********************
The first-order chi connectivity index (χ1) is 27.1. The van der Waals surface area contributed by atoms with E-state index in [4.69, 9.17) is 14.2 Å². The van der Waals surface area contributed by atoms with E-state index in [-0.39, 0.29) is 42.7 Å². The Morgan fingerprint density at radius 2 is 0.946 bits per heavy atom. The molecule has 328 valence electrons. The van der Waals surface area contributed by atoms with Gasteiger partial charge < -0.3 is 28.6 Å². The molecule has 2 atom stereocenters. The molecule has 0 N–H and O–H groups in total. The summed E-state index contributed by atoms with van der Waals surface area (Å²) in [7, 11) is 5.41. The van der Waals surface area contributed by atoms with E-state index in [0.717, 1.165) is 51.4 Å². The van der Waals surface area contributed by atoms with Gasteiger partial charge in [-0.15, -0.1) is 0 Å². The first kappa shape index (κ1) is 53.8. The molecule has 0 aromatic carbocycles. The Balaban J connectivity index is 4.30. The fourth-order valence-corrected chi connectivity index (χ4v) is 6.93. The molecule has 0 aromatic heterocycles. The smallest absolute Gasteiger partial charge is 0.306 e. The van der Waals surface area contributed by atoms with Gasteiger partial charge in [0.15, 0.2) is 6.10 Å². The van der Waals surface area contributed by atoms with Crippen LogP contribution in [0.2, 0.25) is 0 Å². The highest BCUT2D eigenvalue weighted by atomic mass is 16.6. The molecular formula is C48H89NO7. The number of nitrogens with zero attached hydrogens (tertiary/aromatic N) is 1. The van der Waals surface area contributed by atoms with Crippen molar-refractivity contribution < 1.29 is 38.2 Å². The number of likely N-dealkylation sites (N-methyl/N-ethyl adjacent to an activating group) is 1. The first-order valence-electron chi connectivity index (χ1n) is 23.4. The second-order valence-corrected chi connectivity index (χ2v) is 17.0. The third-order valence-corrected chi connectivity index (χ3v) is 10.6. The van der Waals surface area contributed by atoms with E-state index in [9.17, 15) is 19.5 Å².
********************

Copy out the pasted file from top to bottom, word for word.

The first-order chi connectivity index (χ1) is 27.1. The van der Waals surface area contributed by atoms with E-state index in [4.69, 9.17) is 14.2 Å². The van der Waals surface area contributed by atoms with E-state index in [-0.39, 0.29) is 42.7 Å². The Morgan fingerprint density at radius 2 is 0.946 bits per heavy atom. The molecule has 328 valence electrons. The van der Waals surface area contributed by atoms with Gasteiger partial charge < -0.3 is 28.6 Å². The molecule has 2 atom stereocenters. The molecule has 0 N–H and O–H groups in total. The summed E-state index contributed by atoms with van der Waals surface area (Å²) in [7, 11) is 5.41. The van der Waals surface area contributed by atoms with E-state index in [0.717, 1.165) is 51.4 Å². The van der Waals surface area contributed by atoms with Gasteiger partial charge in [-0.15, -0.1) is 0 Å². The first kappa shape index (κ1) is 53.8. The molecule has 0 aromatic carbocycles. The Balaban J connectivity index is 4.30. The fourth-order valence-corrected chi connectivity index (χ4v) is 6.93. The molecule has 0 aromatic heterocycles. The smallest absolute Gasteiger partial charge is 0.306 e. The van der Waals surface area contributed by atoms with Gasteiger partial charge in [0.15, 0.2) is 6.10 Å². The van der Waals surface area contributed by atoms with Crippen LogP contribution in [0.2, 0.25) is 0 Å². The highest BCUT2D eigenvalue weighted by atomic mass is 16.6. The molecular formula is C48H89NO7. The number of nitrogens with zero attached hydrogens (tertiary/aromatic N) is 1. The van der Waals surface area contributed by atoms with Crippen molar-refractivity contribution < 1.29 is 38.2 Å². The number of likely N-dealkylation sites (N-methyl/N-ethyl adjacent to an activating group) is 1. The first-order valence-electron chi connectivity index (χ1n) is 23.4. The second-order valence-corrected chi connectivity index (χ2v) is 17.0. The third-order valence-corrected chi connectivity index (χ3v) is 10.6. The van der Waals surface area contributed by atoms with E-state index in [9.17, 15) is 19.5 Å².